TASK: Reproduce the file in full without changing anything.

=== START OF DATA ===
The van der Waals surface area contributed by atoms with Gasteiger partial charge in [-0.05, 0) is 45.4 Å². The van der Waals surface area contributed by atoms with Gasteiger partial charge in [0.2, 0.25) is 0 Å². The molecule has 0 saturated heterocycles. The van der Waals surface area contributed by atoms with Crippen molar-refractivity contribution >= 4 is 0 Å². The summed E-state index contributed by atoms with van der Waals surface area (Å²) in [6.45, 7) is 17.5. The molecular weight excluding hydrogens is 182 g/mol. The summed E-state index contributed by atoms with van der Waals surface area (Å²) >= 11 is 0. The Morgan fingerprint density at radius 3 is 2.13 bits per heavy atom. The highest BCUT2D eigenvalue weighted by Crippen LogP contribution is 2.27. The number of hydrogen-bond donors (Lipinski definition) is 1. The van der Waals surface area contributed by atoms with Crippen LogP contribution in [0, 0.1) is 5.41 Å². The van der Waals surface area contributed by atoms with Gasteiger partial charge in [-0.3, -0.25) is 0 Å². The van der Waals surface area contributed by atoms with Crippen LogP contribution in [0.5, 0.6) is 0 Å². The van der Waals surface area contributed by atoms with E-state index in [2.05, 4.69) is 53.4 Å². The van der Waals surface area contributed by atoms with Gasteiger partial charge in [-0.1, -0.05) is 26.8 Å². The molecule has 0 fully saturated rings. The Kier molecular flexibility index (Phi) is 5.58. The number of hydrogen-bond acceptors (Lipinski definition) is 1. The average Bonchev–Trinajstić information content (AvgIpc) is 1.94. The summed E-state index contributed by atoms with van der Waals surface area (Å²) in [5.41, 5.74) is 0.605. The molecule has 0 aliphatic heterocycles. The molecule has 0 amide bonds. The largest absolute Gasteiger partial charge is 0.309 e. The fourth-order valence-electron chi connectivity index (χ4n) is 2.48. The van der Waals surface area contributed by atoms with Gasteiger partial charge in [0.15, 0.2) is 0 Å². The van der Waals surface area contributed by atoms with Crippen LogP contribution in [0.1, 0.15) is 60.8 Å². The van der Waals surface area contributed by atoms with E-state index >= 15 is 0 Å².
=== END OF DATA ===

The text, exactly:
The van der Waals surface area contributed by atoms with Gasteiger partial charge in [-0.05, 0) is 45.4 Å². The van der Waals surface area contributed by atoms with Gasteiger partial charge in [0.2, 0.25) is 0 Å². The molecule has 0 saturated heterocycles. The van der Waals surface area contributed by atoms with Crippen molar-refractivity contribution >= 4 is 0 Å². The summed E-state index contributed by atoms with van der Waals surface area (Å²) in [6.45, 7) is 17.5. The molecular weight excluding hydrogens is 182 g/mol. The summed E-state index contributed by atoms with van der Waals surface area (Å²) >= 11 is 0. The Morgan fingerprint density at radius 3 is 2.13 bits per heavy atom. The highest BCUT2D eigenvalue weighted by Crippen LogP contribution is 2.27. The number of hydrogen-bond donors (Lipinski definition) is 1. The van der Waals surface area contributed by atoms with Crippen LogP contribution in [0, 0.1) is 5.41 Å². The van der Waals surface area contributed by atoms with Gasteiger partial charge in [-0.3, -0.25) is 0 Å². The van der Waals surface area contributed by atoms with Crippen LogP contribution in [0.5, 0.6) is 0 Å². The van der Waals surface area contributed by atoms with E-state index in [2.05, 4.69) is 53.4 Å². The van der Waals surface area contributed by atoms with Gasteiger partial charge in [-0.1, -0.05) is 26.8 Å². The molecule has 0 fully saturated rings. The Kier molecular flexibility index (Phi) is 5.58. The number of hydrogen-bond acceptors (Lipinski definition) is 1. The average Bonchev–Trinajstić information content (AvgIpc) is 1.94. The summed E-state index contributed by atoms with van der Waals surface area (Å²) in [5.41, 5.74) is 0.605. The molecule has 0 aliphatic heterocycles. The molecule has 0 amide bonds. The largest absolute Gasteiger partial charge is 0.309 e. The fourth-order valence-electron chi connectivity index (χ4n) is 2.48. The van der Waals surface area contributed by atoms with Gasteiger partial charge in [0.15, 0.2) is 0 Å². The van der Waals surface area contributed by atoms with Crippen LogP contribution in [0.1, 0.15) is 60.8 Å². The van der Waals surface area contributed by atoms with E-state index >= 15 is 0 Å².